they rank in the system. Hopefully, (the idea is that...) people will
then start to add associations from studies that are relevant to them,
trying to improve their score or trying to create the 'best'
individual possible within the system.

It's harder if we focus on crops, because a) there are less resources
available, b) phenotype data is harder to come by, and c) fewer people
are interested in crops.

>  4)What kind of access controls to the system are you looking for?

Good question... I was thinking that we would just run it like
Wikipedia... a few carefully chosen admins who can kick people around
a bit, but mostly let anyone do anything... The dream would be some
form of computational argumentation augmented consensus, which isn't
unimaginable, but is optimistic.

I thought about a 'contributor score' as well as a 'genome' and
'lifestyle' score (nudging people towards logging in), but I'm not
sure, it's marginal.


I have to say that (unfortunately) I won't be able to promise you much
time as a mentor on this project. If you like the idea, I strongly
suggest you try to find additional mentors (I'm really sorry about
Here is a link to the 1k genome project, where the data files can also
be found http://www.1000genomes.org/ (sorry "1k genomes" is prolly not
the 'canonical' term for the project).

Here is the PGP (10k genomes):

Not sure if they have released data yet though :-(

23andMe will be a screen scrape job.

I don't know anything about GET Evidence yet.

Other sources could include, for example, http://www.genomesunzipped.org/

Email 05

> 1. Does the proposal presented there means that those selected would be
> trying to develop a website cum software where researchers involved in
> genome studies could post their researched genomes and define the type of
> environment best for that particular genome.

Yup! And vice-verse, the best genome for a particular environment.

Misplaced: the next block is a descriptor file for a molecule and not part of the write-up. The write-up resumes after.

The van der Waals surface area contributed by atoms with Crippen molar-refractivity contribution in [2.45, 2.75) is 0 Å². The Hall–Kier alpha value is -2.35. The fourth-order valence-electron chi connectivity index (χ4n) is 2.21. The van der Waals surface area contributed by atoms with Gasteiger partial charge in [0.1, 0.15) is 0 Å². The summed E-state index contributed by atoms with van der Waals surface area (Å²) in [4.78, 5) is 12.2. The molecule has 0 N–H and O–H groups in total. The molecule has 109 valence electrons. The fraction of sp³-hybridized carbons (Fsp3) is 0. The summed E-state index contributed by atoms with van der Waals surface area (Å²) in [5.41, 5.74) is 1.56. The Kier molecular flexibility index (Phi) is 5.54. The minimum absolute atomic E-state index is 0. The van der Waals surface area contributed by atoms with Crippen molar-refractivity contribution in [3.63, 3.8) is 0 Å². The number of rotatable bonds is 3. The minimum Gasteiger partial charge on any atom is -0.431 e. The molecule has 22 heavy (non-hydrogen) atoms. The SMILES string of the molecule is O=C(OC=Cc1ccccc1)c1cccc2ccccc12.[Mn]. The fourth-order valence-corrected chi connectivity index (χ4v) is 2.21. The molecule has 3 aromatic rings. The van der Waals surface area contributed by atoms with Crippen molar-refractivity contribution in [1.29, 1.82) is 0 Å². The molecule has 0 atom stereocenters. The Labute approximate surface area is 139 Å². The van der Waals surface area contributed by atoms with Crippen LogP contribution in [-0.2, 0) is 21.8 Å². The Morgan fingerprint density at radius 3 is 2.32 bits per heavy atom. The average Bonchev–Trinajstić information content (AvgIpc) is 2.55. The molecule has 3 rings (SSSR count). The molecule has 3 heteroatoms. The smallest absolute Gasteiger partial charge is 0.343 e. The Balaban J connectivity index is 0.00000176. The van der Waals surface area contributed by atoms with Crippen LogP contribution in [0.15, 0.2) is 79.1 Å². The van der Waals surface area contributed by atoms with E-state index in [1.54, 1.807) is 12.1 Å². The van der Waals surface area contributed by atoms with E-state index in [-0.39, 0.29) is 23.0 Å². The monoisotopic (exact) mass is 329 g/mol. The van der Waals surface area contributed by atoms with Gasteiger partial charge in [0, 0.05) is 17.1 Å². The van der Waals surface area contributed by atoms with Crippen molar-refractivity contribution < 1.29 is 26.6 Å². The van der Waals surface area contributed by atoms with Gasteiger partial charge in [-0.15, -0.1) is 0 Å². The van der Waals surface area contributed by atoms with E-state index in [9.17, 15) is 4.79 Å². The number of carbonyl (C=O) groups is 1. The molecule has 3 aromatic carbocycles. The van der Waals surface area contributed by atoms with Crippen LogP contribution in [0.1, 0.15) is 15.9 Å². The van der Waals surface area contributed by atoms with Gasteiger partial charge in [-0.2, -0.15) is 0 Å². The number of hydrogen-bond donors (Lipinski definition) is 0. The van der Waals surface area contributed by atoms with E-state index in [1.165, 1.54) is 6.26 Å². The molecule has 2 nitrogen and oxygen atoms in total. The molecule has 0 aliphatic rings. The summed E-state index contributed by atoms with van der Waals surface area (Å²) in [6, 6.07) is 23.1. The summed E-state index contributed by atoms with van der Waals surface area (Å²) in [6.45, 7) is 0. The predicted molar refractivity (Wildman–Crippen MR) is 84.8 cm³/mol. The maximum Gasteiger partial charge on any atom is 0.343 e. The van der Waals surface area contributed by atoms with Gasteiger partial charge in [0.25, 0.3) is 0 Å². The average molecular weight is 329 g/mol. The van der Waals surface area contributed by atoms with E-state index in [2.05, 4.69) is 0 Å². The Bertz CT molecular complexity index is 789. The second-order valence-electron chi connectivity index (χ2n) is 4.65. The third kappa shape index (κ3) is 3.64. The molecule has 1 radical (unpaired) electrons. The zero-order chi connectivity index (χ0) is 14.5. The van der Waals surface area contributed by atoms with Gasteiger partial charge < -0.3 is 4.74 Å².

> 2. And then any individual who knows something about his/her genome could
> check on that site what type of environment is best for him/her.

Yes. I envision people uploading their personal genomes (and lifestyle
characteristics) and 'playing the game' to see where they rank in
terms of genomic fitness (and environmental fitness).


Cheers Vibhore, will you be able to work on this regardless of
Google's decision? I think it would be cool to get a group of
interested students together to work on this collaboratively.

Email 06


I think idea 10 is two fold:

1) Create a database system within which markers for desirable or
undesirable genetic traits (discovered by GWAS or other published
studies) can be objectively scored with respect to certain
environmental conditions.

For example, when designing a potato for high yield, disease free
growth in an arid country with no frost, which combination of genetic
markers scores best? The database system will answer this query using
scored data about marker trait associations (from studies) and
environmental 'rules' that condition those scores.

2) Gather data for such a system by 'crowd sourcing' knowledge and
literature information from experts in the form of a game. The game
sets the challenge of designing the best or worst individual given the
current data in the system, and motivates players to contribute to the
data in the form of a structured wiki (such as Semantic MediaWiki).

For example, given that I'm a smoking, non-drinking, vegetarian who
takes 2-3 hours of exercise a day, and given that I have a relatively
low genetic risk of cancer but a higher than average risk of venous
thromboembolism [1], how do I rank relative to the other players in
the game? What lifestyle or genetic changes boost my score?

Similarly, what is the consensus on the health benefits of
vegetarianism, and what sources are cited there? (And how is this
'argument' and consensus computationally encoded in the system?)